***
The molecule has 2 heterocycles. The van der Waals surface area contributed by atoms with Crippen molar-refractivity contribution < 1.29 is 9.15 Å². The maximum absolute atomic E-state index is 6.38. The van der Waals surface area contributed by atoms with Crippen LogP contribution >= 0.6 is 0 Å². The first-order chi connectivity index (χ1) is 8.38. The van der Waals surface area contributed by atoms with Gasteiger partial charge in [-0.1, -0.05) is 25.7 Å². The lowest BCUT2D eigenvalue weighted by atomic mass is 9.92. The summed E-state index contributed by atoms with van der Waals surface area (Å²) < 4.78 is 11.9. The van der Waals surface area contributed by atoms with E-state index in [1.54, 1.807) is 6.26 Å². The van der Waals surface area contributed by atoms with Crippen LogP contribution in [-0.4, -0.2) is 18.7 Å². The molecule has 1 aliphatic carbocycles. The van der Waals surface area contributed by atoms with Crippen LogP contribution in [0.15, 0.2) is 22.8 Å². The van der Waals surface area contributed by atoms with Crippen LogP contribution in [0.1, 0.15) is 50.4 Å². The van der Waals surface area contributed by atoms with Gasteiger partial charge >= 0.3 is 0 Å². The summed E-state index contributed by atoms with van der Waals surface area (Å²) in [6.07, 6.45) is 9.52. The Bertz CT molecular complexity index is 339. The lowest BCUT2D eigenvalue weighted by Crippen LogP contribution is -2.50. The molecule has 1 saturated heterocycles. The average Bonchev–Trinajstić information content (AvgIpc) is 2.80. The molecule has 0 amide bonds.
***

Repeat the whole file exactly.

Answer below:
The molecule has 2 heterocycles. The van der Waals surface area contributed by atoms with Crippen molar-refractivity contribution < 1.29 is 9.15 Å². The maximum absolute atomic E-state index is 6.38. The van der Waals surface area contributed by atoms with Crippen LogP contribution >= 0.6 is 0 Å². The first-order chi connectivity index (χ1) is 8.38. The van der Waals surface area contributed by atoms with Gasteiger partial charge in [-0.1, -0.05) is 25.7 Å². The lowest BCUT2D eigenvalue weighted by atomic mass is 9.92. The summed E-state index contributed by atoms with van der Waals surface area (Å²) < 4.78 is 11.9. The van der Waals surface area contributed by atoms with E-state index in [1.54, 1.807) is 6.26 Å². The van der Waals surface area contributed by atoms with Crippen LogP contribution in [-0.4, -0.2) is 18.7 Å². The molecule has 1 aliphatic carbocycles. The van der Waals surface area contributed by atoms with Crippen LogP contribution in [0.15, 0.2) is 22.8 Å². The van der Waals surface area contributed by atoms with Crippen LogP contribution in [0.1, 0.15) is 50.4 Å². The van der Waals surface area contributed by atoms with Gasteiger partial charge >= 0.3 is 0 Å². The summed E-state index contributed by atoms with van der Waals surface area (Å²) in [6.07, 6.45) is 9.52. The Bertz CT molecular complexity index is 339. The lowest BCUT2D eigenvalue weighted by Crippen LogP contribution is -2.50. The molecule has 1 saturated heterocycles. The average Bonchev–Trinajstić information content (AvgIpc) is 2.80. The molecule has 0 amide bonds.